Legal Protection - significant instances:
There are however a few but significant instances in which the Companies Act and the general law prescribe certain legal limits on the power of the majority to bind the minority of the company's members. In particular, a resolution passed by the majority would not be allowed to prevail in certain circumstances if it is unfair or prejudicial to the minority, such as a resolution which -
(i) requires a member to take or subscribe for more shares than the number held by him at the date on which the resolution was passed
(ii) alters the company's objects;
(iii) reduces the company's capital in a way which is not "fair and equitable" between the different classes of shareholders;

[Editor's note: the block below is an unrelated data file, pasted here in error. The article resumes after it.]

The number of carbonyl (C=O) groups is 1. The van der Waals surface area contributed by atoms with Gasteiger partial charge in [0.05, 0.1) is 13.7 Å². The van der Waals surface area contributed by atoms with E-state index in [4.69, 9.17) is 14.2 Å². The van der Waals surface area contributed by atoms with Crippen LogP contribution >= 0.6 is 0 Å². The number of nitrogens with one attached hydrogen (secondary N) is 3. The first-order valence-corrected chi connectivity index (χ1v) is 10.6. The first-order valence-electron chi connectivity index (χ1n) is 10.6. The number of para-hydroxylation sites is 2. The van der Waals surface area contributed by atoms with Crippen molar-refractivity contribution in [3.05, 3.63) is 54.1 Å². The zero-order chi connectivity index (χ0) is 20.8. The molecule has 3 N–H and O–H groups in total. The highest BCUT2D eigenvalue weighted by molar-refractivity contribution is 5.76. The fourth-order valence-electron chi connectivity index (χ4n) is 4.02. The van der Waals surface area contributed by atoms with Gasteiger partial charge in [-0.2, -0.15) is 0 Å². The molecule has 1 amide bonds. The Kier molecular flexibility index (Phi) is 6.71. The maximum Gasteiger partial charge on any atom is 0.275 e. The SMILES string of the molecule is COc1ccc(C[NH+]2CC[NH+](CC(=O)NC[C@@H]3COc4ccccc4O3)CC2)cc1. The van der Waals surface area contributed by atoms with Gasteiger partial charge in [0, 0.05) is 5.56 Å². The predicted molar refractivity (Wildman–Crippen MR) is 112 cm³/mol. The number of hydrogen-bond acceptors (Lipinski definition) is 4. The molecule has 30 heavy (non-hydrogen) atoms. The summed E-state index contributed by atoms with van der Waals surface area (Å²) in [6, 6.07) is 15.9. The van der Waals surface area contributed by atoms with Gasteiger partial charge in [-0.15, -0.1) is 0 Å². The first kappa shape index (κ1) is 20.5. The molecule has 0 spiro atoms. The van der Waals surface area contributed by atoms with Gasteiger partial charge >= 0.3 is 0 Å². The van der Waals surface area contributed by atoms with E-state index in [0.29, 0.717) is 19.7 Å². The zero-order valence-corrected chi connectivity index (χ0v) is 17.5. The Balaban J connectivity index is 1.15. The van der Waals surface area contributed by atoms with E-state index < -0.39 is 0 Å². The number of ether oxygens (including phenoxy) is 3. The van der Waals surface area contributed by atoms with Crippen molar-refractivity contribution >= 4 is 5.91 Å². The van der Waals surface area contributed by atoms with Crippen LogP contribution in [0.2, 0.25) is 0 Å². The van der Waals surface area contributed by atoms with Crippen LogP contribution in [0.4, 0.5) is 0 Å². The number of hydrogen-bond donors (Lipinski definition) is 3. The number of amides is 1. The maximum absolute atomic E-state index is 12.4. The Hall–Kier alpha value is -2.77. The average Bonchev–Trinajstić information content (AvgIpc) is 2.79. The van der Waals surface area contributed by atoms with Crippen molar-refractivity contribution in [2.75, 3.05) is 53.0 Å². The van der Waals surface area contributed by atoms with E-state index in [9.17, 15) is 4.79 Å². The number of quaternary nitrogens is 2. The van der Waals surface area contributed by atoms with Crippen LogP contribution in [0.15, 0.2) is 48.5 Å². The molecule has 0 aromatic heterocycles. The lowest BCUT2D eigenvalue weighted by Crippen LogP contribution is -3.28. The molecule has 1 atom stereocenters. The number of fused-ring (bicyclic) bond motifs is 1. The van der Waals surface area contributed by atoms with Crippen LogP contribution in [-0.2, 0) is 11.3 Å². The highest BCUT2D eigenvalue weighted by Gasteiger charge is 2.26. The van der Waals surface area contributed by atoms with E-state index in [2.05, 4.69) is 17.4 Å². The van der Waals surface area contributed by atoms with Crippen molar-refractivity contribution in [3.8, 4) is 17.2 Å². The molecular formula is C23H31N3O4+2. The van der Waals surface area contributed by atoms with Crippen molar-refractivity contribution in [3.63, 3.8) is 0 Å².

(iv) empowers the company to embark on or continue with, a course of trading which was not contemplated by the minority at the time the company was being formed (in which case the court would be prepared to make an order for the winding up of the company on the ground that it is "just and equitable" to do so); or
(v) now there has constitutes "a fraud on the minority".